Quadratic voting

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Quadratic voting (sometimes abbreviated QV) is a collective decision-making procedure where participants express how strongly they feel about an issue rather than just whether they are in favor of it or opposed to it.[1][2][3] It addresses issues of voting paradox and majority-rule. According to its creators, Steven P. Lalley[4] and E. Glen Weyl[5], Quadratic voting achieves the greatest possible good for the greatest number of group members, although other proponents of Quadratic voting state that this is only true approximately.[6]

Concept[edit]

Quadratic voting is based on market principles. Each voter is endowed with a budget of “vote credits” that they may spend to influence the outcome of a range of decisions. If a participant has a strong preference for or against a particular decision, additional votes can be allocated. A vote pricing rule determines the cost of additional votes, with each vote becoming increasingly more expensive.

The quadratic nature of the voting means that a voter can use their votes more efficiently by spreading them across many issues. For example, a voter with a budget of 16 vote credits can apply 1 vote credit to each of 16 issues. However, if they feel strongly about a single issue, they might apply 4 votes, at the cost of 16 credits, to a single issue, using their entire budget.

The quadratic nature of voting means that is a large incentive to buy and sell votes, or to trade votes. But using a totally secret ballot gives some protection against vote buying or trading because such exchanges cannot be verified by the buyer or trader.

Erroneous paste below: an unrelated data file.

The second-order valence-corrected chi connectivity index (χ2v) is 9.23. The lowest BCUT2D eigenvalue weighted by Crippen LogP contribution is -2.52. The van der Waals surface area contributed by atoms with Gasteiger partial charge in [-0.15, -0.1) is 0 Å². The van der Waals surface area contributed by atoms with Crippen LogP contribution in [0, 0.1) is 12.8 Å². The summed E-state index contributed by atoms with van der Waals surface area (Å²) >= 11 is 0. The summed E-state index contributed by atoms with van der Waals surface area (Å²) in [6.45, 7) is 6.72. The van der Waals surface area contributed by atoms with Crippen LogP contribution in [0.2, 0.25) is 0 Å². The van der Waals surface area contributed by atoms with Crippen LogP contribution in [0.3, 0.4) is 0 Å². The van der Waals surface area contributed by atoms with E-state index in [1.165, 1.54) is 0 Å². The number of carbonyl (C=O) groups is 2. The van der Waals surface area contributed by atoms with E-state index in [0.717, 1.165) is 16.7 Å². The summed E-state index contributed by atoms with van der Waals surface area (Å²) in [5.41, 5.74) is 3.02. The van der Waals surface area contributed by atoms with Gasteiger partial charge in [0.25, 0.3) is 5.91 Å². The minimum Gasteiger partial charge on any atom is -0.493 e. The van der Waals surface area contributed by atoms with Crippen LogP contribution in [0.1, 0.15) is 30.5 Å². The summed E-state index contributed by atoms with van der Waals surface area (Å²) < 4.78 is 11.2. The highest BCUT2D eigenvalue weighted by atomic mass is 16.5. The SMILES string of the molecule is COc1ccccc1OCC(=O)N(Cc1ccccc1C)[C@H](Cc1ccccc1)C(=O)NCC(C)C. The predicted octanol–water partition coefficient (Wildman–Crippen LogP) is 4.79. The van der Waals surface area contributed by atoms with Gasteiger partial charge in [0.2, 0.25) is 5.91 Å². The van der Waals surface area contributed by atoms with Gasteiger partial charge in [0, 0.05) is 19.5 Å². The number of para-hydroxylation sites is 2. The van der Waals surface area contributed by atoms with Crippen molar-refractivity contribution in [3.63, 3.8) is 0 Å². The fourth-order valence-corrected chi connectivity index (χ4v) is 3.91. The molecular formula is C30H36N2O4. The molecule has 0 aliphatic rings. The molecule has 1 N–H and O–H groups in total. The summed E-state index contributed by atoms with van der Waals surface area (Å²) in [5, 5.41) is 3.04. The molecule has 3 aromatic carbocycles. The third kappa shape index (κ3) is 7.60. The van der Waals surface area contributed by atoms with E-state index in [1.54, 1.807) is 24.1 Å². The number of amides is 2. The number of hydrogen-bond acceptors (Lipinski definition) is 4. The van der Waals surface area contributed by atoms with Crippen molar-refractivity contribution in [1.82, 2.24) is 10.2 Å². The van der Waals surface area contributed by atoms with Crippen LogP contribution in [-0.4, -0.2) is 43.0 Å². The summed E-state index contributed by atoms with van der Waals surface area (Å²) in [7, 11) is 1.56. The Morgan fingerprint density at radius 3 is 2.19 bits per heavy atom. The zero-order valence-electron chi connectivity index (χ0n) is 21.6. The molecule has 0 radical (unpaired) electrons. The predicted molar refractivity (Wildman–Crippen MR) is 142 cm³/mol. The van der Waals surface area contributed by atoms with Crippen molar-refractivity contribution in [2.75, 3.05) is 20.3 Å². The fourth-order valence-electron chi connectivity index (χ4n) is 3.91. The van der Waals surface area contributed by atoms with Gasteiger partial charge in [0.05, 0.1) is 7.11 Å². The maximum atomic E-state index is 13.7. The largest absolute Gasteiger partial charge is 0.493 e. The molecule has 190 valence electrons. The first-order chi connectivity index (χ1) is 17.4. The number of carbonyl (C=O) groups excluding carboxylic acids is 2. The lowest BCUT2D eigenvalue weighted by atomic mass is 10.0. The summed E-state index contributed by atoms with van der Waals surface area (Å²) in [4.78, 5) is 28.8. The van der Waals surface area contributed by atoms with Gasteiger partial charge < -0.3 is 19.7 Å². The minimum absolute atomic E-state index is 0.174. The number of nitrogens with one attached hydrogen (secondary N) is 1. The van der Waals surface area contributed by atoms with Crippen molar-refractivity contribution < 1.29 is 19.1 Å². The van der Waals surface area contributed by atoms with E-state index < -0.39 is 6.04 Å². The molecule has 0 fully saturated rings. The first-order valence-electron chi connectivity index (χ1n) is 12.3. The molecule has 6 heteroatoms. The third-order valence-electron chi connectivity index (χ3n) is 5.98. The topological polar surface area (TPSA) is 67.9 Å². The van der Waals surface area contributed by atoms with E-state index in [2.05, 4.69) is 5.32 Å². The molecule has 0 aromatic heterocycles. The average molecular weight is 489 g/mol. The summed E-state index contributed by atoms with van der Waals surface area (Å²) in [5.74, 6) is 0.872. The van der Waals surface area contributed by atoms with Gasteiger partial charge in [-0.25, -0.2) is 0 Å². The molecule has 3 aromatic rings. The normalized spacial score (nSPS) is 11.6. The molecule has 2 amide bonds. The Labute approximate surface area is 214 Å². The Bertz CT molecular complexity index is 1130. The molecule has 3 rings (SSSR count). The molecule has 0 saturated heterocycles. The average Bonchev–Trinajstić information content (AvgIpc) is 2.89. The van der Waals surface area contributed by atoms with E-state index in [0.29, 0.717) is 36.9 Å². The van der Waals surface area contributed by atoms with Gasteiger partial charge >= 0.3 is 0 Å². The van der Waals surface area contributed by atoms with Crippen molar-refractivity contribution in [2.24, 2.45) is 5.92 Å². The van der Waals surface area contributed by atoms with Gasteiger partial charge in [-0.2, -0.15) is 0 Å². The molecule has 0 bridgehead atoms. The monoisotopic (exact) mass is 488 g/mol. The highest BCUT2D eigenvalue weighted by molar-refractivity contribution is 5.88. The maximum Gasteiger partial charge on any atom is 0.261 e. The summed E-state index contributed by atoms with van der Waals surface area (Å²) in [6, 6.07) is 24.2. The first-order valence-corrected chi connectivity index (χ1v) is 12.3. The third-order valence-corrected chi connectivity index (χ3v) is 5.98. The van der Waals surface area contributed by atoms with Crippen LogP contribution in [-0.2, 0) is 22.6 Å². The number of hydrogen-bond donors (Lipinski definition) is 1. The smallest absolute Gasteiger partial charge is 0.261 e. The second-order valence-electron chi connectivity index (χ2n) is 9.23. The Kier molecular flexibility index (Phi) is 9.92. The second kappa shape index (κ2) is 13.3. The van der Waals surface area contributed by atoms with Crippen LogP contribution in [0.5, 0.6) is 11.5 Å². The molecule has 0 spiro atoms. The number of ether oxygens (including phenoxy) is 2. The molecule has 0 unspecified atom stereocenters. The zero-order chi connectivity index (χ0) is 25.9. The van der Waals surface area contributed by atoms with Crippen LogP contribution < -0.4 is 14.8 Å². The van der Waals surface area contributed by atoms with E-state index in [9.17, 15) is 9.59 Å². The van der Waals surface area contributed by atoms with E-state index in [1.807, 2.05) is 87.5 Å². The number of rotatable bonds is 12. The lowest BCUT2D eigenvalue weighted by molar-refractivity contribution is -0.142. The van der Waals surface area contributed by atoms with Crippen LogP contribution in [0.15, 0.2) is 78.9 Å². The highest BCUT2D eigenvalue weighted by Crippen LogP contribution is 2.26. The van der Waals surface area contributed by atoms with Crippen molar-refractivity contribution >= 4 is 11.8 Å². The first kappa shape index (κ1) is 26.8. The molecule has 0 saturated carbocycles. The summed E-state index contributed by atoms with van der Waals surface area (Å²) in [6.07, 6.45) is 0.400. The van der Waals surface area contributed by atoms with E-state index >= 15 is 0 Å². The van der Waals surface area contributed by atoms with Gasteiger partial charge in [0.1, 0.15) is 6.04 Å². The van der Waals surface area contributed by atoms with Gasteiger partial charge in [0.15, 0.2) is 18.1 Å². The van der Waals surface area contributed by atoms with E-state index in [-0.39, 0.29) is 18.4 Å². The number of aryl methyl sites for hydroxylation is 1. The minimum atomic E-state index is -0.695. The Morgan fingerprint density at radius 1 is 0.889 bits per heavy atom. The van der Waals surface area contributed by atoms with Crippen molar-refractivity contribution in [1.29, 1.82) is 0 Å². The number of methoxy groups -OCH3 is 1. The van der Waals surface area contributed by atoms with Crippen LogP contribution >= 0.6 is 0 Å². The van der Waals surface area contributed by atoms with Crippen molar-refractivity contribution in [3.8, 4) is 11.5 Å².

Vote Pricing Example
Number of votes “Vote Credit” cost
1 1
2 4
3 9
4 16
5 25

Applications[edit]

Quadratic Voting was used in an experiment by the Democratic caucus of the Colorado House of Representatives in the Spring of 2019. Lawmakers used it to decide on their legislative priorities for the coming two years, selecting among 107 possible bills.[7]

See also[edit]

References[edit]

  1. ^ Lalley, Steven; Weyl, E. Glen (2017-12-24). "Quadratic Voting: How Mechanism Design Can Radicalize Democracy". Rochester, NY. doi:10.2139/ssrn.2003531.
  2. ^ Lee, Sherman (May 30, 2018). "Quadratic Voting: A New Way to Govern Blockchains for Enterprises". Forbes. Retrieved Mar 13, 2019.
  3. ^ Volpicelli, Gian (14 June 2018). "This economist wants to abolish private property using blockchain". Wired. Retrieved 15 March 2019.
  4. ^ "Steven Lalley - Statistics Faculty". galton.uchicago.edu. Retrieved 2019-07-05.
  5. ^ "Glen Weyl". Retrieved 2019-07-05.
  6. ^ Posner, Eric; Weyl, E. Glen (2018). Radical Markets: uprooting capitalism and democracy for a just society. Princeton. ISBN 9780691177502. OCLC 1030268293.
  7. ^ Coy, Peter (May 1, 2019). "A New Way of Voting That Makes Zealotry Expensive". Bloomberg Businessweek. Retrieved July 5, 2019.

Further reading[edit]

  • US Patent 9754272, E Glen Weyl; David Quarfoot & Eric Posner et al., "System and Method for Quadratic, Near-Quadratic, and Convex Voting in Various Types of Research and Voting", issued 5 September 2017